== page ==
Prolonged Lung Cancer Screening Boosts Mortality Benefit

Prolonged Lung Cancer Screening Boosts Mortality Benefit

39% Cut in Relative Risk of Cancer Death at 10 Years

Roxanne Nelson, RN, BSN

April 18, 20193

Extending lung cancer screening in individuals beyond 5 years can significantly impact the survival benefits associated with early disease detection, reports a new study.

The 10-year results of The Multicentric Italian Lung Detection (MILD) study showed a significant 39% reduction in the relative risk of lung cancer mortality among patients who underwent low-dose computed tomography (LDCT).

In addition, there was also a 20% risk reduction in overall mortality.

“The study demonstrates the significance of lung cancer screening in defined high-risk groups,” commented Fred Hirsch, MD, PhD, executive director at the Center for Thoracic Oncology in the Tisch Cancer Institute at Mount Sinai, New York City. “That is the main message here.”

Hirsch, who was not involved in the study and was asked to comment, noted that the study adds to previous data and addresses the question of how long screening should continue. “The MILD study did not show any significant difference in mortality after 5 years. But after 10 years, there was a difference in lung cancer and overall mortality,” he said in an interview. “That is an important message and needs to be discussed.”

The results were published online April 1 in the Annals of Oncology. 

The landmark National Lung Screening Trial (NLST), which published its principal findings in 2010, is the largest randomized study of lung cancer screening in a high-risk population to date, and reported that LDCT reduces mortality from lung cancer. At a median follow up of 6.5 years, the 53,000-person trial found a 20% reduction in deaths from lung cancer among current and former heavy smokers screened with LDCT as compared with chest x-ray screening.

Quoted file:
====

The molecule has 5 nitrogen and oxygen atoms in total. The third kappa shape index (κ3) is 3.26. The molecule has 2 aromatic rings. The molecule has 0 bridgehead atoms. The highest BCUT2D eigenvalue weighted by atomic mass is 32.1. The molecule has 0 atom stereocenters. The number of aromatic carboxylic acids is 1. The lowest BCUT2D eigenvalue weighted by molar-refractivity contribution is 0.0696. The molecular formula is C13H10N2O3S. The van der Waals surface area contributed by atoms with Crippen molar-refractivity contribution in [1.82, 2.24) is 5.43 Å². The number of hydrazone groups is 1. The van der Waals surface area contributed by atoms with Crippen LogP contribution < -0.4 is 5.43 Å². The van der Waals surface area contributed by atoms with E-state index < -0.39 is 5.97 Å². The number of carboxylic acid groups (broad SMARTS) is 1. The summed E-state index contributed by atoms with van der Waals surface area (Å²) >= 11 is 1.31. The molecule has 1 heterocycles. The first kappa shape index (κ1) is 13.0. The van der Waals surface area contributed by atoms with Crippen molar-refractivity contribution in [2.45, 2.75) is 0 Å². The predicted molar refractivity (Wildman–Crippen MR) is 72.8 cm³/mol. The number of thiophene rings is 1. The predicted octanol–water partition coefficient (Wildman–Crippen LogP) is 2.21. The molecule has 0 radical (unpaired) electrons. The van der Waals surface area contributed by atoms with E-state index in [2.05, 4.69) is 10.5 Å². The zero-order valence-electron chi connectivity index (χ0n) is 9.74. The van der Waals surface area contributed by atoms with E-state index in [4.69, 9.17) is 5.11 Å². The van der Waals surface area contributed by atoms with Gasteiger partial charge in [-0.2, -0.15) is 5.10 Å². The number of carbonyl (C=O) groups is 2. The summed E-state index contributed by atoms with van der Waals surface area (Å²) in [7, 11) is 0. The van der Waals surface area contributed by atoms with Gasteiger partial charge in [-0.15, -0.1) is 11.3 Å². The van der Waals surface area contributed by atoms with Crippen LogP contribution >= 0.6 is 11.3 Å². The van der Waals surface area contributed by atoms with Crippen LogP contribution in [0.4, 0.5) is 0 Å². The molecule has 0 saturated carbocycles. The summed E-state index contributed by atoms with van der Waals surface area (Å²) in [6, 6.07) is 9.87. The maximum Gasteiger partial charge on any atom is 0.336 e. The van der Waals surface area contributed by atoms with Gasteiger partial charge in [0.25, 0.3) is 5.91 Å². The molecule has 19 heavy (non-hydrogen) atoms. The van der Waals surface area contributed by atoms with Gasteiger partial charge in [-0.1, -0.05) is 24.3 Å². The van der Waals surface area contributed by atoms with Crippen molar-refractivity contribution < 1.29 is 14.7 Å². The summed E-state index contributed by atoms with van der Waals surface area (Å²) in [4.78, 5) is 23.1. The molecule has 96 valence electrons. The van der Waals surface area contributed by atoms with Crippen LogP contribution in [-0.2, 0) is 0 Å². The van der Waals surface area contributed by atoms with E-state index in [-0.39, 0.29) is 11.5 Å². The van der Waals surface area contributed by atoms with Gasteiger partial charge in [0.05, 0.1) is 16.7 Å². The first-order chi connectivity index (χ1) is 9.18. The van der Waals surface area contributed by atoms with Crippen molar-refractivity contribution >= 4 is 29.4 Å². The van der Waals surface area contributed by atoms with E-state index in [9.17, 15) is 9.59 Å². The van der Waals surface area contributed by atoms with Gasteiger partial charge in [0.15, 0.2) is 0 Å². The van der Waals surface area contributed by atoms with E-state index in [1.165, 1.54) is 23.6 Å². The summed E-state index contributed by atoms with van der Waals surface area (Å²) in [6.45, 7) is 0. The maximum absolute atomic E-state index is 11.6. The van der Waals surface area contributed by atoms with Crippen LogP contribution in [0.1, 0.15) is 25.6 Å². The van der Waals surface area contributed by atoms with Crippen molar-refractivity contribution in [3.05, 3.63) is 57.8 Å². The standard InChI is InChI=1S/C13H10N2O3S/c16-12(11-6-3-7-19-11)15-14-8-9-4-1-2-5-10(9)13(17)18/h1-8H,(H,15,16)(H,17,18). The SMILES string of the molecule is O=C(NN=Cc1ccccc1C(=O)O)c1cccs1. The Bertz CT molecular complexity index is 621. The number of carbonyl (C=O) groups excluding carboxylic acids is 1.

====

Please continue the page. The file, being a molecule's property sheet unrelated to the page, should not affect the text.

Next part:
More recently, a second large trial has also shown that a population-based lung cancer screening program can significantly lower the mortality risk for high-risk former and current smokers. New data from the NELSON study, conducted in the Netherlands and Belgium and presented last fall at the 19th World Conference on Lung Cancer (WCLC), showed an even greater reduction in deaths from lung cancer than was seen in the NLST.

Comprised of about 16,000 participants, NELSON demonstrated that LDCT screening reduced lung cancer deaths by 26% in men and up to 61% in women, compared with the control group at a follow-up of 10 years.

However, the authors of the MILD study note that several small European randomized clinical trials testing LDCT vs observation showed no benefit at the 5-year mark, which may have been partly because of the small number of patients and a short follow-up period. Their own 5-year results showed no evidence of a protective effect of annual or biennial LDCT screening (Eur J Cancer Prev. 2012;21:308-15).

The European studies collectively have also tended to enroll younger patients with a lower lung cancer risk than the NLST and have heterogenous selection criteria. Also, most offered annual LDCT screening rounds for 4 years or less, where the impact of screening duration and intensity is not evaluable.